The U.S. Equal Employment Opportunity Commission reportedly has sued C.R. England, alleging the Salt Lake City-based trucking company illegally revealed a former employee’s private medical information and treated him unfairly because of his disability.
The Salt Lake Tribune reported Wednesday, Sept. 27, that C.R. England allegedly divulged former driver and trainer Walter Watson’s disability to driver trainees in writing. The company also required Watson to disclose his condition to trainees, according to the lawsuit filed Monday in U.S. District Court in Salt Lake City.
The alleged conduct violates the Americans With Disabilities Act, which bars employers from discriminating on the basis of disability, according to the suit. “The whole upsetting issue in this case is the release of [Watson’s] medical condition,” Sally Shanley, an EEOC attorney in Phoenix, told the Tribune. “They wanted other drivers to know about his condition [which] had nothing to do with his ability either as a driver or trainer.”
Watson worked for C.R. England for about six months before leaving involuntarily in 2003; he now lives in Alabama and drives for another company, where C.R. England’s alleged disclosures damaged Watson’s chances for employment, according to the suit. “It was an emotional and difficult thing for him to have to agree to,” Shanley told the Tribune. “When he began training, he did have a trainee, and he felt that it affected his relationship and his success in doing that.”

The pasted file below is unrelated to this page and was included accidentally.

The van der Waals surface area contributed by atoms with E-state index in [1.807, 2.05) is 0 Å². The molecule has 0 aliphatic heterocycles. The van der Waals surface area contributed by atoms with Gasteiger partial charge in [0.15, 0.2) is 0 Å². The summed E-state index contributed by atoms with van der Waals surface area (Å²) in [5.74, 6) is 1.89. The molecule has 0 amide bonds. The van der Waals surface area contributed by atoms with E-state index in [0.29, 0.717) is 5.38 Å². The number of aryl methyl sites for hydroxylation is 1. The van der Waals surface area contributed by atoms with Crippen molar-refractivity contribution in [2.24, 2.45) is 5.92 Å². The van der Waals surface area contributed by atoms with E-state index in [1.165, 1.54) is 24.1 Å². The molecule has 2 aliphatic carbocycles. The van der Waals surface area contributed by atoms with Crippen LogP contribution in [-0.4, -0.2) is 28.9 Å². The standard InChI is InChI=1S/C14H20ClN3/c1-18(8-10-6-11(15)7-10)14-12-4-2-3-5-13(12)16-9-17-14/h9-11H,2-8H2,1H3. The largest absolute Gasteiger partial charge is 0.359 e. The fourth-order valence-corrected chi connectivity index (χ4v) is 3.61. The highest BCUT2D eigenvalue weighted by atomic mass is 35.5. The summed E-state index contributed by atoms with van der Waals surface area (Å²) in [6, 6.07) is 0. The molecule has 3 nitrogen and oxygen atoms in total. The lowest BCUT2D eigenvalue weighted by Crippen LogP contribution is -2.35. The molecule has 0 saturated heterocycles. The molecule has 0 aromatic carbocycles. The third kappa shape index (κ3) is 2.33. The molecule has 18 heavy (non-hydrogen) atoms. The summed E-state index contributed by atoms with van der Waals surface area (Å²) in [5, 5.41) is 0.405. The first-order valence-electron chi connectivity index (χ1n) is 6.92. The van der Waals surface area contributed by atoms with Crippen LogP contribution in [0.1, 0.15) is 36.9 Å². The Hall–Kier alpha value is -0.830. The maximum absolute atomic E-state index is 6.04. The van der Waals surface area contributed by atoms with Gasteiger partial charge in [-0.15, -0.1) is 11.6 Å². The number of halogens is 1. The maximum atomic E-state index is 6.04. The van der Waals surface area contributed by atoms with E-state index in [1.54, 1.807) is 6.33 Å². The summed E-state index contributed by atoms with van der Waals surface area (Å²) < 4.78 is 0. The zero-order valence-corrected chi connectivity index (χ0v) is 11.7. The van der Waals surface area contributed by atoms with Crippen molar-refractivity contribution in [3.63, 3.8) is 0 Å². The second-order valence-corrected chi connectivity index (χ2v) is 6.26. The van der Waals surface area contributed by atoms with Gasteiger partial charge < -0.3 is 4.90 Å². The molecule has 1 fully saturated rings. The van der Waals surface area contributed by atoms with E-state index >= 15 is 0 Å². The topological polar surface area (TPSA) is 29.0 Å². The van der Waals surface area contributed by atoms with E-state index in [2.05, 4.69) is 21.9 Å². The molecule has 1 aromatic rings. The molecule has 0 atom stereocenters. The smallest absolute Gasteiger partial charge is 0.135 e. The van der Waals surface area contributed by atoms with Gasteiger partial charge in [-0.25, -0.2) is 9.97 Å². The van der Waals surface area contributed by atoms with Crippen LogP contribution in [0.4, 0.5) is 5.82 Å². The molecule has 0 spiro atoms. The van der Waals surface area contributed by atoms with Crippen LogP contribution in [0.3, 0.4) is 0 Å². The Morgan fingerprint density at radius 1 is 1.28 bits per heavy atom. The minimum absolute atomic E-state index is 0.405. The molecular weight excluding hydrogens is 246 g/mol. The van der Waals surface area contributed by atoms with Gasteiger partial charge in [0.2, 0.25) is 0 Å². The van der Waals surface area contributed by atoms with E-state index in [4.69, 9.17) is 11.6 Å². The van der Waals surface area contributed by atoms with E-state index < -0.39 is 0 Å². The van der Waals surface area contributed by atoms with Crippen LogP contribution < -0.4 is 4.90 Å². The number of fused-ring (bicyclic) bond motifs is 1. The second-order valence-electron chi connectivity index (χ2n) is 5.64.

The EEOC wants a jury to order C.R. England, the nation’s largest hauler of refrigerated cargo, to compensate Watson for emotional pain and suffering, according to the Tribune; the agency also is seeking punitive damages from the company. Nelson Hayes, C.R. England’s general counsel, told the Tribune he had not seen the lawsuit and that it would be inappropriate for him to comment on any case in litigation.